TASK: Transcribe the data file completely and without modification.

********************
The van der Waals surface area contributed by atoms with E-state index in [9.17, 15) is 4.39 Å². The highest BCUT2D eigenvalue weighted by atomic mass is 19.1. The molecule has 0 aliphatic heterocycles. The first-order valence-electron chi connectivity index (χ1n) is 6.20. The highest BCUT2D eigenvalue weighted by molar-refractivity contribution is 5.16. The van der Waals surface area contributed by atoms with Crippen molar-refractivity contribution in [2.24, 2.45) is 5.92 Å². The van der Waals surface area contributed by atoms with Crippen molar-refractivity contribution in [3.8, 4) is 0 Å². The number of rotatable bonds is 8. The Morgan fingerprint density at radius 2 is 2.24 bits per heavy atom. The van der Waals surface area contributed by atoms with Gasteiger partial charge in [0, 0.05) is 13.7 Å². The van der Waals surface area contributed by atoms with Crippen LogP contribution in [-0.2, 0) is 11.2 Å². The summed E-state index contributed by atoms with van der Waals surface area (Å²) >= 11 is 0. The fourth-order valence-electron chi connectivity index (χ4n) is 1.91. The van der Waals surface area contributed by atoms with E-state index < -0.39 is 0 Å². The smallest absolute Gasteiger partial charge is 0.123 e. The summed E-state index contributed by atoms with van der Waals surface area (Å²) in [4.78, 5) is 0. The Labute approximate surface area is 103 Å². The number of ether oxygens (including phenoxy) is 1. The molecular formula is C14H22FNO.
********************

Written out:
The van der Waals surface area contributed by atoms with E-state index in [9.17, 15) is 4.39 Å². The highest BCUT2D eigenvalue weighted by atomic mass is 19.1. The molecule has 0 aliphatic heterocycles. The first-order valence-electron chi connectivity index (χ1n) is 6.20. The highest BCUT2D eigenvalue weighted by molar-refractivity contribution is 5.16. The van der Waals surface area contributed by atoms with Crippen molar-refractivity contribution in [2.24, 2.45) is 5.92 Å². The van der Waals surface area contributed by atoms with Crippen molar-refractivity contribution in [3.8, 4) is 0 Å². The number of rotatable bonds is 8. The Morgan fingerprint density at radius 2 is 2.24 bits per heavy atom. The van der Waals surface area contributed by atoms with Gasteiger partial charge in [0, 0.05) is 13.7 Å². The van der Waals surface area contributed by atoms with Crippen LogP contribution in [-0.2, 0) is 11.2 Å². The summed E-state index contributed by atoms with van der Waals surface area (Å²) >= 11 is 0. The fourth-order valence-electron chi connectivity index (χ4n) is 1.91. The van der Waals surface area contributed by atoms with E-state index < -0.39 is 0 Å². The smallest absolute Gasteiger partial charge is 0.123 e. The summed E-state index contributed by atoms with van der Waals surface area (Å²) in [4.78, 5) is 0. The Labute approximate surface area is 103 Å². The number of ether oxygens (including phenoxy) is 1. The molecular formula is C14H22FNO.